LIGAND PHARMACEUTICALS INC.
CEO: John L. Higgins.
Revenue: $23.5 million in 2010; $38.9 million
Net loss: $12.5 million in 2010; $1.9 million
No. of local employees: 18.
Headquarters: La Jolla.
Year founded: 1987.
Stock symbol and exchange: LGND on Nasdaq.
Company description: A pharmaceutical company
that focuses on drug discovery and development.
Ligand Pharmaceuticals Inc. is on track for its first profitable
year, said Rob McKay, the biotechs senior director of business
It will happen by the end of the year, not that it couldnt
happen earlier, McKay said.
For Ligand, that will mark a major turn of events. The company
has been so bad for so long, its incredible, said Jeffrey S. Cohen,
an analyst who covers Ligand at C. K. Cooper & Co. in Irvine.
He noted that at the end of 2010, the company had an accumulated
deficit of nearly $692 million. The stock chart has been straight
south for years and years. If you owned the stock five years ago it
was $70, and now its $10. The question is: Has it bottomed out? I
think it has.
Ligand, a drug discovery and development company, was founded in
1987 and has endured annual net losses every year in large part due
to an expensive overall cost structure, in addition to costly
acquisitions and high legal costs in recent years, Cohen said.
Focusing on Financial Growth
But the company began a transformation four years ago when new
management came in. John L. Higgins took over as CEO in 2007,
drastically cutting expenses and embracing a new business model
thats centered on acquiring distressed biotechs and partnering with
large pharmaceutical companies, such as GlaxoSmithKline plc., Merck
& Co. Inc. and Pfizer Inc., that will bear the financial burden
of commercializing drugs.
In November in a move that Higgins said capped the companys
extensive restructuring efforts Ligands board of directors approved
a 1-for-6 reverse stock split. Ligand is focused more than ever on
becoming a financial growth company, Higgins said, in a
Ligands most recent acquisition of CyDex Pharmaceuticals Inc.
was the first time an acquisition wasnt a distressed company, said
McKay, noting that CyDex added to Ligands business model and
rapidly accelerated its financial growth.
CyDex generated $16.3 million in revenue last year, compared
with Ligands $23.5 million. Ligand now has more than 60 drug
development programs, with therapies addressing Alzheimers disease,
diabetes, anemia, asthma, rheumatoid arthritis and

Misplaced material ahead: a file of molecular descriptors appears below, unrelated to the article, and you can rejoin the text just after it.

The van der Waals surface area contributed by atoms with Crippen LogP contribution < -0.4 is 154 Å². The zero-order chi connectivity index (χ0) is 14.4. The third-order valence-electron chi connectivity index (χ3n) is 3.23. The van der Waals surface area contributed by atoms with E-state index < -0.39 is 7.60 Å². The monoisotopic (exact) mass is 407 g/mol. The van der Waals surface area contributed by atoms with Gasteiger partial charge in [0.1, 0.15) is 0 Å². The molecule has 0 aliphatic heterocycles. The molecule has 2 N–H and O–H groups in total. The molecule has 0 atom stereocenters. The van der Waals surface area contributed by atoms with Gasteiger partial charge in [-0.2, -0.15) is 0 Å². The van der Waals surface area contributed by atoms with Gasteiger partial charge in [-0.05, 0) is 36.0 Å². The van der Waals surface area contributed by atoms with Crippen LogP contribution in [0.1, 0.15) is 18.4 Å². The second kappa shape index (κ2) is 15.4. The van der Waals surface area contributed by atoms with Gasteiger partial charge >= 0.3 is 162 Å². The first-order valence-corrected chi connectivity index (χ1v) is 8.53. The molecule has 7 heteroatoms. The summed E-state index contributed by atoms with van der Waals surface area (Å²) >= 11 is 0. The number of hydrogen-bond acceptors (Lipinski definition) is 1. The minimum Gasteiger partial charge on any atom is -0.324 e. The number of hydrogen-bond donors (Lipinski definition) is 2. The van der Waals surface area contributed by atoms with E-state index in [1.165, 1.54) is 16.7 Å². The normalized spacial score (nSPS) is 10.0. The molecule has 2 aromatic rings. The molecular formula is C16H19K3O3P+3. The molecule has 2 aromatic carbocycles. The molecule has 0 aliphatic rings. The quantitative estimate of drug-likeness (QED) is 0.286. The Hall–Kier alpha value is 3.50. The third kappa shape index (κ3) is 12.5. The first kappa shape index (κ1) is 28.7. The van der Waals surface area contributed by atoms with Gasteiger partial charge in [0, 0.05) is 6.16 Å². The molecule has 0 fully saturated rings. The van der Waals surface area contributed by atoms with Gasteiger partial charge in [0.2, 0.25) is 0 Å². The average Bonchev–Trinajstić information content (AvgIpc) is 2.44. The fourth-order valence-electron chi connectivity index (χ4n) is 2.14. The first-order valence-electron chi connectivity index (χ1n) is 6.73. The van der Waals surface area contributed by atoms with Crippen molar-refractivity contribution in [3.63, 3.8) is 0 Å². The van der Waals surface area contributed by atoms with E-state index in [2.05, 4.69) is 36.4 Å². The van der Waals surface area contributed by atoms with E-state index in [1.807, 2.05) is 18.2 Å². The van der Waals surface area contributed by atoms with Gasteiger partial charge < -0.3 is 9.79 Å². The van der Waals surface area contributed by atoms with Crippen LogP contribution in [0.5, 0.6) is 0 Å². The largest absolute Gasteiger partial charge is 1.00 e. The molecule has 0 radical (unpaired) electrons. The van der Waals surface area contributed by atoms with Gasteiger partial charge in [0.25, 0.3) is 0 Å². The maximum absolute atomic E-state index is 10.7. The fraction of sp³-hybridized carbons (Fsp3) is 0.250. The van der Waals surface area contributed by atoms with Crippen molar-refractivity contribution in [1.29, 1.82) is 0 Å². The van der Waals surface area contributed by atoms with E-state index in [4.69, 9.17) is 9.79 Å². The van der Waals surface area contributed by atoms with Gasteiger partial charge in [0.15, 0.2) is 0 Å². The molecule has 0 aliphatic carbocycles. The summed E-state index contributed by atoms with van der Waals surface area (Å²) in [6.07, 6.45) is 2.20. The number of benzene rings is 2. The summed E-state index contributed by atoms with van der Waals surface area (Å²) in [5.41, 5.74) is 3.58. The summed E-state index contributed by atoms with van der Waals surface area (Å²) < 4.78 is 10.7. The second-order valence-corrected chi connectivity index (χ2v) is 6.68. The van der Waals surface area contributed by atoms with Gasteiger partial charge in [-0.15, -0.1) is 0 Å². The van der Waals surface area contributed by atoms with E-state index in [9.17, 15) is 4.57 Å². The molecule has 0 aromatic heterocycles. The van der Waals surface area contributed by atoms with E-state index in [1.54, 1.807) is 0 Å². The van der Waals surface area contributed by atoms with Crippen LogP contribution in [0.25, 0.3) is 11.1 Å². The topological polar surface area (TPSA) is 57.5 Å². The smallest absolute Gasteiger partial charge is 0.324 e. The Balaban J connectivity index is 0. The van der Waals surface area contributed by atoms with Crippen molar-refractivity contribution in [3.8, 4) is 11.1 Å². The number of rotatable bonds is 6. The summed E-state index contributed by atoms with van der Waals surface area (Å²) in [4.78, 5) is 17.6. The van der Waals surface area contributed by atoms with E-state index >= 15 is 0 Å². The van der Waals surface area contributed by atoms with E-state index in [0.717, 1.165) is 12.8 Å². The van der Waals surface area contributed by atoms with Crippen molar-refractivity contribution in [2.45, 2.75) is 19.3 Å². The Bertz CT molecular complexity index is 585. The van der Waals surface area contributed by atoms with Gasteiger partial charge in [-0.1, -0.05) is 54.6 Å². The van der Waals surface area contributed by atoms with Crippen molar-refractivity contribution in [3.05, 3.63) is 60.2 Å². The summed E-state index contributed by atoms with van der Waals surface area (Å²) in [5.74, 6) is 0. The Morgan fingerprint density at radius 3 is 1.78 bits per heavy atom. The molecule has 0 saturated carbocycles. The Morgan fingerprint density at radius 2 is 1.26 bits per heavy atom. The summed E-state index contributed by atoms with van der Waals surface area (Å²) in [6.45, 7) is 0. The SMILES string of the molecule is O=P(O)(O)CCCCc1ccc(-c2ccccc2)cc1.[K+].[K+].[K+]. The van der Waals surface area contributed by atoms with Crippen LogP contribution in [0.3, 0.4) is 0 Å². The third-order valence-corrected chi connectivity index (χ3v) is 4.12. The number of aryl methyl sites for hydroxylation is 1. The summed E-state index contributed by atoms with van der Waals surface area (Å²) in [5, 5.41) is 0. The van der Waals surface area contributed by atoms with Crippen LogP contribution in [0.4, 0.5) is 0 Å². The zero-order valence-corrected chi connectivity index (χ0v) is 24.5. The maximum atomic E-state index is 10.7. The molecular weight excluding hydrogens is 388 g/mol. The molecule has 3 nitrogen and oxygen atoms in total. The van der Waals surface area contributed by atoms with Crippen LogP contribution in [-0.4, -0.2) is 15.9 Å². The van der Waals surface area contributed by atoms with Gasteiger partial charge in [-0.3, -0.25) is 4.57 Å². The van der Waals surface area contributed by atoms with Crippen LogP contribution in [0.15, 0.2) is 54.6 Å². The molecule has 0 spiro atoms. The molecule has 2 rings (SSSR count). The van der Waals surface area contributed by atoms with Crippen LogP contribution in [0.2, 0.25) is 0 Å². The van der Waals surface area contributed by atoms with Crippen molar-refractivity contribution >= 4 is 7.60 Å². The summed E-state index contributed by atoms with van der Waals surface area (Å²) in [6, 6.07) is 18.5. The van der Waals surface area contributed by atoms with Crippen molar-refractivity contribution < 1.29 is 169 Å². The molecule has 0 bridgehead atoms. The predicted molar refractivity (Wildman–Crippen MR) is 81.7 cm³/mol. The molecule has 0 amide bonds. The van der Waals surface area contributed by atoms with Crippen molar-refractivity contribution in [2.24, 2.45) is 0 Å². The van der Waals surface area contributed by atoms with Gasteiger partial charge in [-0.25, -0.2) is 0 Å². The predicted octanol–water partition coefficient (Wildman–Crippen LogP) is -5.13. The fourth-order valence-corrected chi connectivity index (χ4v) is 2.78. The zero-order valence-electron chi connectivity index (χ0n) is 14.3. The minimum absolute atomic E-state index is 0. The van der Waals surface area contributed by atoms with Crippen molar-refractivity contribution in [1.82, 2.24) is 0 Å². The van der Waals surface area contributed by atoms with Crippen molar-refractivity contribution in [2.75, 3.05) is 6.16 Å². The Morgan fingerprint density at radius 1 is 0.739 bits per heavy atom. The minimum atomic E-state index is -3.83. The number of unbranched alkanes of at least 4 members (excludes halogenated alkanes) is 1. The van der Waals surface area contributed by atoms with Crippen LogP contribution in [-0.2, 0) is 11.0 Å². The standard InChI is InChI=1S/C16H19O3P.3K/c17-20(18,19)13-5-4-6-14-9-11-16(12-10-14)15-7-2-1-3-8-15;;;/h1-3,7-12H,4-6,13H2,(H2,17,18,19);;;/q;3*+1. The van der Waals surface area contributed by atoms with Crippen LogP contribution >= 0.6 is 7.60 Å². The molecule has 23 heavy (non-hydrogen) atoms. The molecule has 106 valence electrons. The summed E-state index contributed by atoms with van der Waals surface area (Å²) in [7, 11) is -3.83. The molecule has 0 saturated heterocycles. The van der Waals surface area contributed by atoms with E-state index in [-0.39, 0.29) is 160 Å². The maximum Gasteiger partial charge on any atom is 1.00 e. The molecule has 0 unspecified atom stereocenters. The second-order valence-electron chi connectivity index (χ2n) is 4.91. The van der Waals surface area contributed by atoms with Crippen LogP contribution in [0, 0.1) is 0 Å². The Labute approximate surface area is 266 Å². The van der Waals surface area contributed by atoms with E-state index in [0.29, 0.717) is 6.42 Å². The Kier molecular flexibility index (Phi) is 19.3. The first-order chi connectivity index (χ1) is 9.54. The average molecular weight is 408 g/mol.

Significant Moment Awaits
Of Ligands many drugs that have gone to big pharmaceutical
companies, there is one that is generally regarded as being the
most valuable. Thats Promacta, the first oral medication to
increase platelet production for people with serious blood
disorders. In 2008, Ligand granted GlaxoSmithKline exclusive rights
to Promacta in a deal valued at $163 million plus royalties.
Last year, royalties from the drug brought in between $2 million
and $3 million, and this year that amount is expected double, McKay
said. However, if the drug gains approval from the U.S. Food and
Drug Administration for the treatment of hepatitis C, market
potential of the drug will explode.
People with hepatitis C, a liver disease, must put their
treatment on hold if their platelet level declines past a certain
threshold. Promacta is being tested as a way to boost the platelet
level so therapy can resume.
We have two phase three studies wrapping up in the third
quarter, with data coming out in December, McKay said. That will be
a significant moment. If that data is positive, then suddenly
Promacta becomes a lot more valuable. This event is a big deal to
If all goes as expected, annual royalty revenues from the drug
could see a major boost in 2013 to as much as $12 million, McKay
The other program with great potential for Ligands balance sheet
is known as SARM, a drug that increases muscle mass and can be used
to treat patients with muscle-wasting conditions. SARM is on the
verge of being licensed to a company that can bring it through the
FDA approval process and market it to doctors, McKay said.
Theres a potential huge market for SARM, Cohen said. With good
phase one data, they could potentially do an all-out $100 million
to $200 million deal with a large pharmaceutical company.
Kelly Quigley is a freelance writer for the San Diego Business